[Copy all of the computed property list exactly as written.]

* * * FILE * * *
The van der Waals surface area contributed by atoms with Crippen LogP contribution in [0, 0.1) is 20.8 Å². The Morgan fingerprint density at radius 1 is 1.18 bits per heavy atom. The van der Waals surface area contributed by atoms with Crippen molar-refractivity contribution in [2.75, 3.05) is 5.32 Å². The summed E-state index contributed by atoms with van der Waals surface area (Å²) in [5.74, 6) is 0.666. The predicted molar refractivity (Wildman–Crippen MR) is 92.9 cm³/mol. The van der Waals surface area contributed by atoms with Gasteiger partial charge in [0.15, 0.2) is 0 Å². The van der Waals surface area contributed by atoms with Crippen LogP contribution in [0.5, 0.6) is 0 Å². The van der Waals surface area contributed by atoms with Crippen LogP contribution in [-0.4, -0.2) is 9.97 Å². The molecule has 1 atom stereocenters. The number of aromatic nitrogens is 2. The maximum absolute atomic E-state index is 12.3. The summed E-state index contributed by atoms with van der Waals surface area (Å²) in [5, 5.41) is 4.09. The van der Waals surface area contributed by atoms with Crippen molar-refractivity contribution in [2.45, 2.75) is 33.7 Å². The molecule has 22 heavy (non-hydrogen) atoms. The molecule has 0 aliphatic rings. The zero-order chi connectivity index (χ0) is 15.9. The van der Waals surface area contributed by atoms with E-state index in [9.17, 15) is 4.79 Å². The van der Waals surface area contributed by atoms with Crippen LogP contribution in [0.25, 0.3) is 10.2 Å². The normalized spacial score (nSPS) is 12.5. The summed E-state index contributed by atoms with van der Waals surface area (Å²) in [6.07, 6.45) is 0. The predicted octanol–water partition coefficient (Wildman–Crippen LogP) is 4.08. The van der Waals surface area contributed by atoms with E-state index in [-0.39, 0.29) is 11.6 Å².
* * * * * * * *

The van der Waals surface area contributed by atoms with Crippen LogP contribution in [0, 0.1) is 20.8 Å². The Morgan fingerprint density at radius 1 is 1.18 bits per heavy atom. The van der Waals surface area contributed by atoms with Crippen molar-refractivity contribution in [2.75, 3.05) is 5.32 Å². The summed E-state index contributed by atoms with van der Waals surface area (Å²) in [5.74, 6) is 0.666. The predicted molar refractivity (Wildman–Crippen MR) is 92.9 cm³/mol. The van der Waals surface area contributed by atoms with Gasteiger partial charge in [0.15, 0.2) is 0 Å². The van der Waals surface area contributed by atoms with Crippen LogP contribution in [0.5, 0.6) is 0 Å². The van der Waals surface area contributed by atoms with Crippen LogP contribution in [-0.4, -0.2) is 9.97 Å². The molecule has 1 atom stereocenters. The number of aromatic nitrogens is 2. The maximum absolute atomic E-state index is 12.3. The summed E-state index contributed by atoms with van der Waals surface area (Å²) in [5, 5.41) is 4.09. The van der Waals surface area contributed by atoms with Crippen molar-refractivity contribution in [2.45, 2.75) is 33.7 Å². The molecule has 22 heavy (non-hydrogen) atoms. The molecule has 0 aliphatic rings. The zero-order chi connectivity index (χ0) is 15.9. The van der Waals surface area contributed by atoms with E-state index in [9.17, 15) is 4.79 Å². The van der Waals surface area contributed by atoms with Crippen LogP contribution in [0.25, 0.3) is 10.2 Å². The normalized spacial score (nSPS) is 12.5. The summed E-state index contributed by atoms with van der Waals surface area (Å²) in [6.07, 6.45) is 0. The predicted octanol–water partition coefficient (Wildman–Crippen LogP) is 4.08. The van der Waals surface area contributed by atoms with E-state index in [-0.39, 0.29) is 11.6 Å².